On Tuesday, we travelled to the Kalisizo Hospital in Rakai, where Trainees Hassan and Sarah work. We were pleasantly surprised when another Trainee, Judith, arrived to take advantage of our supervision. Here too there were many patients eagerly waiting for treatment, and the Trainees worked very hard to address all of their health needs.

Wednesday, we visited the St. Andrews Bikiri Health Center, a facility run by the Catholic Church, where Trainee Sister Christine practices. Just like the previous two sites, when we arrived there were already many people waiting for acupuncture. While Christine provided acupuncture in a treatment room, supervised by one of us Trainers, the other Trainers addressed the needs of the patients, treating in rooms and in the hallway, a number of times having to move to avoid the rain that blew in and streamed down the floor. The sisters were all very excited about incorporating acupuncture into the health center, making it unique among the many clinics opening in the area.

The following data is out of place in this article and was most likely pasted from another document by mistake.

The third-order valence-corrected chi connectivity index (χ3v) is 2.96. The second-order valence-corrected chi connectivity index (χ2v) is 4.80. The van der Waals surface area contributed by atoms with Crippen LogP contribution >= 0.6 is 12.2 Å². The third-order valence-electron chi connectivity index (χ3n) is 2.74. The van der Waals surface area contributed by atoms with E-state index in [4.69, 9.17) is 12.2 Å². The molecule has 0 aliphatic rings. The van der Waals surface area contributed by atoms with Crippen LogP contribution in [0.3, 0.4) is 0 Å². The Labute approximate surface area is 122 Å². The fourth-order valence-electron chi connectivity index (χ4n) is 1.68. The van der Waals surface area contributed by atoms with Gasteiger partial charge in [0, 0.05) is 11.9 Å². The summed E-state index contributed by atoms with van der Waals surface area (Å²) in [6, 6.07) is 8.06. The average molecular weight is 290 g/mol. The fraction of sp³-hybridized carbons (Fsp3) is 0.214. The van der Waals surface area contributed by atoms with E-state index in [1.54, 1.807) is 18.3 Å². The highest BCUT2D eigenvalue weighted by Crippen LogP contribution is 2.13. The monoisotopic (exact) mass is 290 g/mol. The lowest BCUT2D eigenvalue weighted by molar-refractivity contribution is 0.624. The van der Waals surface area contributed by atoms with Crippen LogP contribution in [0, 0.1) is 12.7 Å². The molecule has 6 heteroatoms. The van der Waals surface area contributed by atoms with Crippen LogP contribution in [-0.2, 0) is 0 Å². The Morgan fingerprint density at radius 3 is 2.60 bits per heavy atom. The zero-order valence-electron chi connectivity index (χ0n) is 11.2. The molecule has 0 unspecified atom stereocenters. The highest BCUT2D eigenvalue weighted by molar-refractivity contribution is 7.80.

The following day we visited the Ssanje Domicillary Clinic, run by our Trainee Lucy Lwekunda. Located down a bumpy dirt road, this small clinic provided an impressive array of services, including maternal care (one baby was delivered while we were there), HIV care, and acupuncture. Lucy, a strong, motivated, and compassionate provider with an equally strong smile and hug, includes growing fruit, vegetables, coffee, and chia, as well as brewing pineapple wine among her repertoire. We all worked in a single large room, supporting Lucy as she treated the many patients that came for help.